7. NumSch 06 41 Courteney compressedArms of the Earl of Devonshire, Lord Henry Courteney, on the roll of those who attended Parliament in 1523. The arms have been crossed out and a note beneath Courteney’s name reads ‘Defaced for treson [treason]’. The note may be in the hand of William le Neve, an Officer of Arms from 1622 to 1646, who has written his name at the top of the manuscript. College of Arms Ms Num Sch 6/41

 

8. NumSch 06 41 This section of the Parliament Roll for 1523 includes the shields of several Knights of the Garter, recognisable by the distinctive blue Garter encircling the shields. They include Richard Fox, Bishop of Winchester, Prelate of the Order of the Garter. College of Arms Ms Num Sch 6/41

 

9. NumSch 06 41 dorse compressed On the back of the Parliament Roll for 1523 is a record of the decision made by Cardinal Thomas Wolsey in the dispute between Lords Clifford and Fitzwater over who had precedency in the Parliament Chamber. The disagreement, concerning whose seat was nearest the King, dated back to the time of their ancestors but was eventually resolved in favour of Lord Clifford. Evidence was provided by Garter King of Arms and by the Clerk of the Parliament. College of Arms Ms Num Sch 6/41

 

10. NumSch 06 42 royal arms The royal arms, painted at the head of the Parliament Roll recording those who attended in the 5th year of the reign of Henry VIII, 1514. College of Arms Ms Num Sch 6/42

 

11. NumSch 02 06 05 compressedThese pages list lords who attended the Parliament that began on 4 February 1512, but do not describe their coats of arms. At the head of those listed as ‘on the King’s side’ – nearest the King – is the Bishop of London, followed by the [Arch]bishop of Canterbury. College of Arms Ms Num Sch 2/6/5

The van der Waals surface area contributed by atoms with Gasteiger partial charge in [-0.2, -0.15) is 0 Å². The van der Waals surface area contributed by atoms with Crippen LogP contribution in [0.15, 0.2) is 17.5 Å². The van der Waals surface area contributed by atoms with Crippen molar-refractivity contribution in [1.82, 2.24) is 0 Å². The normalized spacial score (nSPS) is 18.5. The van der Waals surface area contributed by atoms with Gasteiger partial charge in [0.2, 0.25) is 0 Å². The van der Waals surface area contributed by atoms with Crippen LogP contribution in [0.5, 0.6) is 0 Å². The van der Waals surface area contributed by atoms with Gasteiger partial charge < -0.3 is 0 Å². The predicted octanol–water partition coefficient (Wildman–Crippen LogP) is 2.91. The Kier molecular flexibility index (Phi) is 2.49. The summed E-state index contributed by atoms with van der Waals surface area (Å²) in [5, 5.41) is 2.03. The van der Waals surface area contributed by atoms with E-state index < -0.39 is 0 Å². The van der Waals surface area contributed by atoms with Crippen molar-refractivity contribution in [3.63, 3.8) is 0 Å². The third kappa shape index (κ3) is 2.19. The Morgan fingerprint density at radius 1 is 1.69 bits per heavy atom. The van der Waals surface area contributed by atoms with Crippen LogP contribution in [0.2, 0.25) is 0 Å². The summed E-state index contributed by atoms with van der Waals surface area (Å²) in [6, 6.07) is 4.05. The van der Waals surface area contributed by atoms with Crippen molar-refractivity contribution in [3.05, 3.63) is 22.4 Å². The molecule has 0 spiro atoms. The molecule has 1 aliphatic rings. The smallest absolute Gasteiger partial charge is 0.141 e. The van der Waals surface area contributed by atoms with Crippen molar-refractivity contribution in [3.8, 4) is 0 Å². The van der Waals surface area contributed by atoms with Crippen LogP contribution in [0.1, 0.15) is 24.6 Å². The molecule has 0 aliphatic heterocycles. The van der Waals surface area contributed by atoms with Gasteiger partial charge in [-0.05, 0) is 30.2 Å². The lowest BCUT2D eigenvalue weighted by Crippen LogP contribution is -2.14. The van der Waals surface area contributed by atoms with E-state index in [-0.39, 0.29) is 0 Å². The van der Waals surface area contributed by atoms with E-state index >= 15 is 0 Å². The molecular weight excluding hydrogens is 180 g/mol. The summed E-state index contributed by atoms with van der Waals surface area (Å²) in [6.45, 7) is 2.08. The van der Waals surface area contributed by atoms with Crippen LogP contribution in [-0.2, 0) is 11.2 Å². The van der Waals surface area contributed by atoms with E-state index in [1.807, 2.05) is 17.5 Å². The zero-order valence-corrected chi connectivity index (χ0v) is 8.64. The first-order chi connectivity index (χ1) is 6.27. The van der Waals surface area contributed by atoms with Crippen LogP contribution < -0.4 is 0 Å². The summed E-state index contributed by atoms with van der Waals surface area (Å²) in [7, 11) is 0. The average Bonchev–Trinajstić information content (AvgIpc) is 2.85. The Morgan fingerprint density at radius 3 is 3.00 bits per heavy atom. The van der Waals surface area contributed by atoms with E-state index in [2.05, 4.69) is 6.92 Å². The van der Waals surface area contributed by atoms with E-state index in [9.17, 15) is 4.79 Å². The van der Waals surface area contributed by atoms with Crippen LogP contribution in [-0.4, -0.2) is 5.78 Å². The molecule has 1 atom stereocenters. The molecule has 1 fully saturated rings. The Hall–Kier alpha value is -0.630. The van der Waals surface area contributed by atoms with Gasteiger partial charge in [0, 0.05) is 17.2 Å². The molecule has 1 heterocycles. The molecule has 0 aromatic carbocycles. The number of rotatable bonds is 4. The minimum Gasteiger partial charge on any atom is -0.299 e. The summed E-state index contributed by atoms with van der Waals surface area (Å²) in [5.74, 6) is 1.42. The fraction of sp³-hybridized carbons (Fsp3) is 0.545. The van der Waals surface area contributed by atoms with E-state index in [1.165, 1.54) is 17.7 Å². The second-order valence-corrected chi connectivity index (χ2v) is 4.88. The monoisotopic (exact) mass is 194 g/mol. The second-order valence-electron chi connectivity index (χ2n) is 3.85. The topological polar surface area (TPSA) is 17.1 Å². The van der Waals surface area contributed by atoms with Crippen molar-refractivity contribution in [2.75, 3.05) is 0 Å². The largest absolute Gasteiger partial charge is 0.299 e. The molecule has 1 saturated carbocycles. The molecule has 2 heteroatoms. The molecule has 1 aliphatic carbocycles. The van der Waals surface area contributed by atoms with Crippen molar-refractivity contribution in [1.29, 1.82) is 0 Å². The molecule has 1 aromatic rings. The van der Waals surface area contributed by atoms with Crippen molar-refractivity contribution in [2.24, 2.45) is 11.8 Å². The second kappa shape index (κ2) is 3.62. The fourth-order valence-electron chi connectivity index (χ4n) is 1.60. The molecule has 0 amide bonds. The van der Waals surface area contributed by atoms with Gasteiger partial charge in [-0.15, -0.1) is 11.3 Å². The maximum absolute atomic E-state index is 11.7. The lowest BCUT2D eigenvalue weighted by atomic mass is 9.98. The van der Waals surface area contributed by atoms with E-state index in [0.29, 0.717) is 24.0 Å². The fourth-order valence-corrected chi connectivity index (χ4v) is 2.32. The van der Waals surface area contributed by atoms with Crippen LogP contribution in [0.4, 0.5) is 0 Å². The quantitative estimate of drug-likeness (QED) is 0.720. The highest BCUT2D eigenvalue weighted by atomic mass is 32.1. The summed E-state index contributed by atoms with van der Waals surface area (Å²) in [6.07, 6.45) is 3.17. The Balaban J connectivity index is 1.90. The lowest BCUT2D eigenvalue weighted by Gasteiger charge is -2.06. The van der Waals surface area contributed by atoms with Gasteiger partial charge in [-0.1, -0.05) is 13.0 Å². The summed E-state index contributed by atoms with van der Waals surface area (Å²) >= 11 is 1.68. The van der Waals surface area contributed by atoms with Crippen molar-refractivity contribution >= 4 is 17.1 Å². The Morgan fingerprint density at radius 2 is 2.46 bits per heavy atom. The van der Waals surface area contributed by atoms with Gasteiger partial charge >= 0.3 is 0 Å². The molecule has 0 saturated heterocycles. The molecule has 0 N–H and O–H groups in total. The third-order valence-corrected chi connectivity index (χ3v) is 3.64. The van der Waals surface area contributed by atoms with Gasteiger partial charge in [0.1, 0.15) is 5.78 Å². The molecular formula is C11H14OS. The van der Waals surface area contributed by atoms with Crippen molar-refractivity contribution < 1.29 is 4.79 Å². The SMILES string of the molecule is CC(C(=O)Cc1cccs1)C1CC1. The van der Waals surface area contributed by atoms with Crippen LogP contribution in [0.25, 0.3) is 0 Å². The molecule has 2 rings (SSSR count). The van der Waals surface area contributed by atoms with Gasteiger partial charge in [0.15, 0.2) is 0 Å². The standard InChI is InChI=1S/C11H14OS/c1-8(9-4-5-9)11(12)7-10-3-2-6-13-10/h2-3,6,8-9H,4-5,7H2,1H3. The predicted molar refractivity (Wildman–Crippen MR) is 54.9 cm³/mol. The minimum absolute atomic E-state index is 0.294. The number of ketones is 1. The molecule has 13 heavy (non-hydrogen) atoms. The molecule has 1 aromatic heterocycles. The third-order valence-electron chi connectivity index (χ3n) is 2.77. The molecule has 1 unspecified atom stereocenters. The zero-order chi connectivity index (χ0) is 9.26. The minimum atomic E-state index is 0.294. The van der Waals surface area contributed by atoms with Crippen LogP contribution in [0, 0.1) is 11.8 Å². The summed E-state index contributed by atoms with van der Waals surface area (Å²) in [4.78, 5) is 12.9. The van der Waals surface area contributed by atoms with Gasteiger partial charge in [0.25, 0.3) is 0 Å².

12. NumSch 02 06 05.2 Pages from a Parliament Roll with written descriptions of arms (‘blazon’) rather than pictures of shields. The heading has been damaged, so that the date of the Roll is unknown. Below the word ‘King’ (the rest of the line is torn away) are the titles ‘The Prince’ and beneath that, ‘The Duke of York’. It is probable then that this is one of Henry VII’s Parliaments, that of either 1495 or 1497, after the future Henry VIII had been created Duke of York in 1494 but before his older brother, Arthur, Prince of Wales, died in 1502. College of Arms Ms Num Sch 2/6/5

 

13. P.e. 11 f 14r.2 This list created by John Philipot, Somerset Herald (died 1645), is modelled on Parliament Rolls. It is one of several compiled from earlier sources recreating attendance at medieval Parliaments, in this case one held in 1309. The arms of selected attendees are drawn or ‘tricked’ in the margin, with the colours denoted by abbreviations. College of Arms Ms Philipot Collection, P.e. 11 f 14r.

 

14. Vincent 97 cover The cover of this late 16th-century manuscript containing lists of those summoned to Parliament in the reigns of Edward I – Edward IV is bound in vellum from a late 14th-century liturgical manuscript. Such lists would have been used by the Officers of Arms in their genealogical research work. College of Arms Ms Vincent 97

  

By decision of the College of Arms all proceeds arising from the sale of The Armorial of Haiti will be donated to the international effort for the relief of Haiti
after the calamitous earthquake of 12 January 2010.